ECONOMY

European governments weigh billions in aid to weather soaring gas prices

Newsletter: Europe Express

Surging gas and electricity costs are forcing European governments to discuss billions of euros in aid for households and stricken suppliers, as concern mounts over a deepening winter energy crisis.

EU energy ministers will meet this week to discuss national responses to a surge in wholesale gas prices, amid concern that they will jeopardise Europe’s post-pandemic economic recovery and undermine Brussels’ plans for ambitious but costly green reforms.

Italy is expected this week to unveil a multibillion-euro support package for households. A source at the Italian finance ministry with direct knowledge said “a plausible amount to tackle the issue [of soaring energy costs] could reach up to €4.5bn”.

Rome has already spent €1bn to intervene directly in the energy market to cut consumer prices. Italy covers more than two-thirds of its energy needs with imports.

Italy’s plans follow Spain’s decision last week to raid what it says are energy companies’ excess profits and provide tax breaks to consumers. Companies are expected to mount a legal challenge to the move, which has driven down share prices.

France has already announced a €100 subsidy for almost 6m low-income households. The UK’s government is also considering providing energy companies with emergency state-backed loans to take on unprofitable customers from failing smaller suppliers, and has admitted that several companies could go bust in days.

Equinor, the Norwegian state-controlled oil major, said on Monday that it would increase its gas supply to Europe by boosting production from two North Sea fields from Friday. Equinor said it was looking at further ways to boost exports. 

“We believe that this is very timely as Europe is facing an unusually tight market for natural gas,” said Helge Haugane, head of gas and power at Equinor. Norway is the biggest natural gas supplier of the EU behind Russia.

The surge in wholesale gas prices has been driven by falling storage capacity during a prolonged winter in Europe last year, as well as lower natural gas exports from Russia to north-west Europe this year ahead of the start-up of the politically controversial Nord Stream 2 pipeline.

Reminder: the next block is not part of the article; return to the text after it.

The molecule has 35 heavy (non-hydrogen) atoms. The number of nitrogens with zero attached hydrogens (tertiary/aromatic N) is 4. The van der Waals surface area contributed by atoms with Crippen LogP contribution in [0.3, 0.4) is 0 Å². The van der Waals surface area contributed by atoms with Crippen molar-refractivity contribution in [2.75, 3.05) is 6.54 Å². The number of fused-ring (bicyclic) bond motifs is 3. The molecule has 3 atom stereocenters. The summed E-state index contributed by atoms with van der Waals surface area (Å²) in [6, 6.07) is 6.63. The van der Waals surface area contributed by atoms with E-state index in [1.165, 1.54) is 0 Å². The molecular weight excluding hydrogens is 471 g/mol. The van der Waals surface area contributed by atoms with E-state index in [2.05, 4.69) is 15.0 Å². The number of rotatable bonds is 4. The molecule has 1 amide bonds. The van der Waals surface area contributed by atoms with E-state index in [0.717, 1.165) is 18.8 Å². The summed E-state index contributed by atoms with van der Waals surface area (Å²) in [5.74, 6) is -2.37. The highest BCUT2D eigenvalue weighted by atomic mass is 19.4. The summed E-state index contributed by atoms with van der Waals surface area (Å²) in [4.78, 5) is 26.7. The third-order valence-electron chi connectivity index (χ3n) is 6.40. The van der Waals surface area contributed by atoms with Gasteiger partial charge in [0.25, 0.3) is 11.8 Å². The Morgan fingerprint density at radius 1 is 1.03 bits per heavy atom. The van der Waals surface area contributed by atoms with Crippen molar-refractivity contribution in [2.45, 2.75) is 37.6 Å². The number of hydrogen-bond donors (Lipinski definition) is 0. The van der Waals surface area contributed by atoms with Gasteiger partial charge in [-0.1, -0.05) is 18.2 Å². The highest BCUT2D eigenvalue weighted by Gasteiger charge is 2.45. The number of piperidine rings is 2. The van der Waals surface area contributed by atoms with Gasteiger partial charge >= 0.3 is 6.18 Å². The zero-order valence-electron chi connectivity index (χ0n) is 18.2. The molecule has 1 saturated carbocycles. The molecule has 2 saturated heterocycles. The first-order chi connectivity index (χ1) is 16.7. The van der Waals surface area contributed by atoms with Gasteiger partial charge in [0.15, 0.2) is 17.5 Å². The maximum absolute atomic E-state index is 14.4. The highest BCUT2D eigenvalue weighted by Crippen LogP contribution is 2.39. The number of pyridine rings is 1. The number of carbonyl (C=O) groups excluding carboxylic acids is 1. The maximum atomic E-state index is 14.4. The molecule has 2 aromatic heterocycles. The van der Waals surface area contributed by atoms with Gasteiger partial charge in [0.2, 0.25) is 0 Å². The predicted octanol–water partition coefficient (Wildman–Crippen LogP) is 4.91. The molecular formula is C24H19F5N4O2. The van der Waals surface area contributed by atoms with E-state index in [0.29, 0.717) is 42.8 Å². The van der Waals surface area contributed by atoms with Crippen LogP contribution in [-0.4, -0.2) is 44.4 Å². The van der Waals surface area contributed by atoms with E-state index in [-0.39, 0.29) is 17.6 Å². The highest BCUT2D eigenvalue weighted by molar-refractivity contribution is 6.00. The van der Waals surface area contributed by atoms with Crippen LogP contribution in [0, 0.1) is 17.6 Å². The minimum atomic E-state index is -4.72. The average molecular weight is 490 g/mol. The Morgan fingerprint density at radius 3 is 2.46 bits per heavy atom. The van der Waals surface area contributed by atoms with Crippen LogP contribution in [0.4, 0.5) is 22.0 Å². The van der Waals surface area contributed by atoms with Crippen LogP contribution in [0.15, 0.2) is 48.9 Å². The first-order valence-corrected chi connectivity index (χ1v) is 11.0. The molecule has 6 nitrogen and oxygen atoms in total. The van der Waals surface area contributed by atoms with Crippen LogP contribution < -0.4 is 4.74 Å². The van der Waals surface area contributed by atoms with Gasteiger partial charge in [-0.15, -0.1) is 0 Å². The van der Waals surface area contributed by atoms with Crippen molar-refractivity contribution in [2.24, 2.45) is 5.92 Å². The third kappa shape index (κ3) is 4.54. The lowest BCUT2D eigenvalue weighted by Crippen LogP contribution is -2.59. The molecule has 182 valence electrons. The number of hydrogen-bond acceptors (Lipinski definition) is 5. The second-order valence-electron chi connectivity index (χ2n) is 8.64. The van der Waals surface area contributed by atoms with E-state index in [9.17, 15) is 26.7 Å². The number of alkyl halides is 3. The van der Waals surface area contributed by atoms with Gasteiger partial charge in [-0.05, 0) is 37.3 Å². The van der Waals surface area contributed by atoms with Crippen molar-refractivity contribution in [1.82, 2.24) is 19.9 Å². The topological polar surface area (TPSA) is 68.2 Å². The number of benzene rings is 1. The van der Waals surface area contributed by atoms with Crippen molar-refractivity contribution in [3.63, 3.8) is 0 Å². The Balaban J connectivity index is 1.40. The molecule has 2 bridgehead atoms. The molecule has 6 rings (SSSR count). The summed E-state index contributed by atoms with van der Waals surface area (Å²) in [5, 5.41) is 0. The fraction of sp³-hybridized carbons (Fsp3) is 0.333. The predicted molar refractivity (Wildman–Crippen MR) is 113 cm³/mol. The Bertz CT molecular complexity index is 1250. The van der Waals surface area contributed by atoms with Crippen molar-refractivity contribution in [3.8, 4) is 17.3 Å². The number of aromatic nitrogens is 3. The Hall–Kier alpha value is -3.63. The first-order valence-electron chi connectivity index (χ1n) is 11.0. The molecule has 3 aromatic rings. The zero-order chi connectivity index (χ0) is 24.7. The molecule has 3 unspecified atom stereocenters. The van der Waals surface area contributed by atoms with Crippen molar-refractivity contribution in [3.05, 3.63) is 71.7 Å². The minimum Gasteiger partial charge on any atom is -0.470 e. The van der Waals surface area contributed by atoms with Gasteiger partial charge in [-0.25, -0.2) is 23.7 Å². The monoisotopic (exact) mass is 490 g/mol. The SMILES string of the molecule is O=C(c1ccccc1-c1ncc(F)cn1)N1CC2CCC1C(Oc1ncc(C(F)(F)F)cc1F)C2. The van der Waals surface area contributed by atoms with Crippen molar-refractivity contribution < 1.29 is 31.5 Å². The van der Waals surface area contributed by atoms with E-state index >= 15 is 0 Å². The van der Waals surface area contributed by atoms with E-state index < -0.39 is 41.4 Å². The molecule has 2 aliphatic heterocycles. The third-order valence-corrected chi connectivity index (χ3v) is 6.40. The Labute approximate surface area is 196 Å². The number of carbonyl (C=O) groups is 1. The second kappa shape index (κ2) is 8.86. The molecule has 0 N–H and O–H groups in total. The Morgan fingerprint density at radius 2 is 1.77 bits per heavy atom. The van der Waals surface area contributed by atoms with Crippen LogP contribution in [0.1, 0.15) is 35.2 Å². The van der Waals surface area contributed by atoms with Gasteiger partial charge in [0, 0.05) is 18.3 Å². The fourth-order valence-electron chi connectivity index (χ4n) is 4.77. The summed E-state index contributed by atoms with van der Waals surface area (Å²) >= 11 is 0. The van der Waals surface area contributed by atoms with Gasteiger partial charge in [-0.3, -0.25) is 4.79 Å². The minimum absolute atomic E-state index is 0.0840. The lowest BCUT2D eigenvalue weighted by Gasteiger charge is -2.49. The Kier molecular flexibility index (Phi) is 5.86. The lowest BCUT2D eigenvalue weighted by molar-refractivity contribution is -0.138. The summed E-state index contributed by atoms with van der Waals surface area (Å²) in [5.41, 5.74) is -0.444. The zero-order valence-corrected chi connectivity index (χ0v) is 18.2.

Gazprom, Russia’s state-backed monopoly gas exporter, has fulfilled all of its long-term contracts to customers but not made additional top-up sales available through Ukraine this year, while allowing its own storage facilities in Europe to fall to low levels.

Alexei Miller, chief executive of Gazprom, said on Friday that while Europe was facing a potentially prolonged period of record prices this winter, “the Asian market is more attractive for producers and investors”.

Other energy companies have warned there are no quick fixes for Europe’s supply shortages. Claudio Descalzi, chief executive of Italy’s Eni — one of the world’s largest oil and gas companies — said on Monday that while governments were right to try to speed up the adoption of renewable energy, they had chosen to tackle supply of fossil fuels before demand, contributing to tightness in the market.

“This is not something that is for a limited time, it’s structural,” Descalzi told the Financial Times when discussing the surge in gas prices. “You cannot cut supply without also reducing demand,” he said, warning that growing pressure from governments, activists and investors had made it very difficult for energy companies to invest in gas supplies.

The price squeeze has emboldened critics of the EU’s plans to reduce greenhouse gas emissions by raising the cost of CO2 on petrol and heating bills over the next decades. Brussels is urging EU countries not to derail its proposals for higher carbon taxes, saying these are crucial to pushing companies to switch from fossil fuels to more sustainable energy sources.

“The current situation makes the case for the Green Deal policies even stronger. We need more change, not less, and faster”, Kadri Simson, EU energy commissioner, told the FT. “The only real, long-term solution here is to increase the share of renewable energy, which is already generally the cheapest energy on the market.”

In Germany, Europe’s largest economy, Verivox 32, a price comparison website, said regional gas providers had announced price increases of 12.6 per cent on average for September and October. That would lead to additional costs for heating a one-family house of €188 a year.

France’s heavy reliance on nuclear energy and system of regulated prices means the country is not as immediately vulnerable to higher prices as elsewhere in Europe. But industry and consumer groups have begun to sound the alarm about the looming impact this winter.

Consumer group UFC-Que Choisir has estimated that an average household could pay 10 per cent more for electricity in 2022 — €150 more a year.

With an election due in 2022, the French government is wary of consumer anger at higher prices. It wants to prevent a rerun of 2018’s gilets jaunes protests sparked by proposed petrol tax hikes.

Additional reporting from Richard Milne in Oslo, Anna Gross in Paris and Guy Chazan in Berlin

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